CBDT exempts some B2B transactions from deploying certain e-payment facilities

Shishir Sinha New Delhi | Updated on May 20, 2020

Non-retail Rs 50 crore plus businesses are not required to provide RuPay, UPI-based payment facility, says CBDT

The Central Board of Direct Taxes (CBDT) has exempted businesses not dealing with retail customers from deploying certain e-payment facilities using debit cards powered by RuPay, Unified Payments Interface (UPI) and Unified Payments Interface Quick Response Code (UPI QR Code).

“It is hereby clarified that the provisions of Section 269SU of the Act shall not be applicable to a specified person having only B2B transaction s (i.e., no transaction with retail customer/consumer) if at least 95 per cent of aggregate of all amounts received during the previous year, including amount received for sales, turnover or gross receipts, are by any other mode than cash,” CBDT mentioned in a circular dated May 20.

Finance Minister Nirmala Sitharaman, in her 2019-20 budget speech, proposed that business establishments with annual turnover more than ₹50 crore should offer low-cost digital modes of payment to their customers, and no charges or MDR shall be imposed on customers as well as the merchants.

The Reserve Bank of India (RBI) and banks will absorb these costs from the savings that will accrue to them on account of handling less cash, as people move to these digital modes of payment.

MDR is a charge levied for facilitating a digital transaction and is generally distributed among various parties.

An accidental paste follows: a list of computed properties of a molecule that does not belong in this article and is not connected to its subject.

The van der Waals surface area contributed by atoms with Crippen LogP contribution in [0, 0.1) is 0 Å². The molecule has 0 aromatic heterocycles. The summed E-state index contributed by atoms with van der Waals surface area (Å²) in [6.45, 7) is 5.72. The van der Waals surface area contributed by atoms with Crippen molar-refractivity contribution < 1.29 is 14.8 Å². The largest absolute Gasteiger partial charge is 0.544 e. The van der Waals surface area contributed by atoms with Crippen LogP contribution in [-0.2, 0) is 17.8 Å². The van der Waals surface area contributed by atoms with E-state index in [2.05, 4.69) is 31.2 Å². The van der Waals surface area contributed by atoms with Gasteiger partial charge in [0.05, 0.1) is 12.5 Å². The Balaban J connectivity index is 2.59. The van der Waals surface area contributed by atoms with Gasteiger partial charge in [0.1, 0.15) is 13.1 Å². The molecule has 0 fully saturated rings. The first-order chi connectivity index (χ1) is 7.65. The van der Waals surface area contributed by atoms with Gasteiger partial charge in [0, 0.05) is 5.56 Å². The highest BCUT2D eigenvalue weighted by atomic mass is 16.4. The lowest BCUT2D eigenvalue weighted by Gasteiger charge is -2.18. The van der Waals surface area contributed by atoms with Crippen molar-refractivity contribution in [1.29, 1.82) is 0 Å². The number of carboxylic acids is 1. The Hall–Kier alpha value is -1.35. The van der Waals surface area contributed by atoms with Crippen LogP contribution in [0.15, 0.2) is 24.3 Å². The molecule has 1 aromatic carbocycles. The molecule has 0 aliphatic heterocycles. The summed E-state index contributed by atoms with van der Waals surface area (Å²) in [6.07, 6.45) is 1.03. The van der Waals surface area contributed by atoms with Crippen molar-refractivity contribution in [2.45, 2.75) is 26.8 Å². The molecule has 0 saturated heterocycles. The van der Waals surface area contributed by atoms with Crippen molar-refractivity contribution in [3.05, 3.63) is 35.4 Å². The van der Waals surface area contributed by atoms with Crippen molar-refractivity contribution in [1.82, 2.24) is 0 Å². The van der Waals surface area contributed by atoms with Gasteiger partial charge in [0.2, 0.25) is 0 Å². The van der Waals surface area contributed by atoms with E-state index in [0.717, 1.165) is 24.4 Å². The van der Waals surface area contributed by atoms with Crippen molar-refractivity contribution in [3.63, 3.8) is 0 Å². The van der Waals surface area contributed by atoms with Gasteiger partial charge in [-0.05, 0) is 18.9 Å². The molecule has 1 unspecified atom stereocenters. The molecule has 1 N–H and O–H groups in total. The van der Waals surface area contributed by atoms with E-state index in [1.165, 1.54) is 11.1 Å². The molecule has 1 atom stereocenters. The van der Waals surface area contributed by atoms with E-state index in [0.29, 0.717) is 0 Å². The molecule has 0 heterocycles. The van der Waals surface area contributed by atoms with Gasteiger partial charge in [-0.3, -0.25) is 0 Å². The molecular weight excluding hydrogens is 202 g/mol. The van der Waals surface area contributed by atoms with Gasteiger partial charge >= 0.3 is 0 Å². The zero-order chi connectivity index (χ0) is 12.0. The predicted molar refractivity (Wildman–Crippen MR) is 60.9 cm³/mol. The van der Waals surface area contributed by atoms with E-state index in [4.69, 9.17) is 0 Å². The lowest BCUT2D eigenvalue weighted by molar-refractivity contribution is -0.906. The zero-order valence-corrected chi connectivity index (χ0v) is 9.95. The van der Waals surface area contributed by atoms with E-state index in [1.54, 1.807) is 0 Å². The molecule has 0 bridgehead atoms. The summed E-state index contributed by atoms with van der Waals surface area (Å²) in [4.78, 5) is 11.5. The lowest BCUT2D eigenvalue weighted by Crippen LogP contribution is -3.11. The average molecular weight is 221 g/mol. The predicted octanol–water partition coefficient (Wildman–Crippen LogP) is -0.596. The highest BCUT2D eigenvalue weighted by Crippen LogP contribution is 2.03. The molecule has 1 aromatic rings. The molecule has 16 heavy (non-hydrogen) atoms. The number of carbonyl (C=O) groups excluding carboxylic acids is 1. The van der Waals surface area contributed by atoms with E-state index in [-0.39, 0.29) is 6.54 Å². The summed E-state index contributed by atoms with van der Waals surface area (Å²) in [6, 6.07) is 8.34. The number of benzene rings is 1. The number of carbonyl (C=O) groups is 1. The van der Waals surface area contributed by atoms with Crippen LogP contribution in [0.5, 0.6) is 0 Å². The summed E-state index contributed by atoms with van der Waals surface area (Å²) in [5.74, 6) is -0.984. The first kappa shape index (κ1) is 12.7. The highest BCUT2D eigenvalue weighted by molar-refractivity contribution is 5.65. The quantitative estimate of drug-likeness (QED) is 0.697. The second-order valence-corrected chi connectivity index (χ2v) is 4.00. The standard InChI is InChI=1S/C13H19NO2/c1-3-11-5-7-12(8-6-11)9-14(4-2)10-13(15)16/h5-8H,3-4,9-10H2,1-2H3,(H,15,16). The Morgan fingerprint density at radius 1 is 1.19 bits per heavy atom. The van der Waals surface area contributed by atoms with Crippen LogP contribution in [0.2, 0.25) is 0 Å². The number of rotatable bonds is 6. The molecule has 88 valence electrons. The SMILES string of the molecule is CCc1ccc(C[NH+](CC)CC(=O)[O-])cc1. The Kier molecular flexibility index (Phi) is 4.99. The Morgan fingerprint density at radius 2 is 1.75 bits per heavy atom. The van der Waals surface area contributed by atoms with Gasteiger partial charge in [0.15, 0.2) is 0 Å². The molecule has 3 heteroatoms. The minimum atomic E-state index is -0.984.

Accordingly, a new provision namely Section 269SU was inserted in the Income-tax Act, 1961.

This section requires every person carrying on a business and having sales/turnover/gross receipts from business of more than ₹50 crore in the immediately preceding previous year to mandatorily provide facilities for accepting payments through prescribed electronic modes such as debit card powered by RuPay, UPI or UPI QR code. Violation of these will cost ₹5,000 per day from February 1, 2020.

‘Administrative inconvenience’

Many businesses represented to tax body saying that such mandatory facilities generally applicable in B2C (Business to Consumer) businesses, which directly deal with retail customers.

Moreover, since the prescribed electronic modes have a maximum payment limit per-transaction or per-day, they are not so relevant to B2B (Business to Business) businesses, which generally receive large payments through other electronic modes of payment such as NEFT or RTGS. “Mandating such businesses to provide the facility for accepting payments through prescribed electronic modes would cause administrative inconvenience and impose additional costs,” one of such representation said.

Shailesh Kumar, Director at Nangia Andersen, said that since non-installation of such payment facility attracted significant penalty of ₹5,000 per day, many businesses were in doubt and were forced to install such payment facilities, even though such facilities were never supposed to be used for such businesses, considering the nature of business or customer base.

“This is another instance, that shows Govt is responsive to needs and concerns of taxpayers as well as flexible to amend rules to remove genuine hardships of taxpayers,” he said.

Published on May 20, 2020

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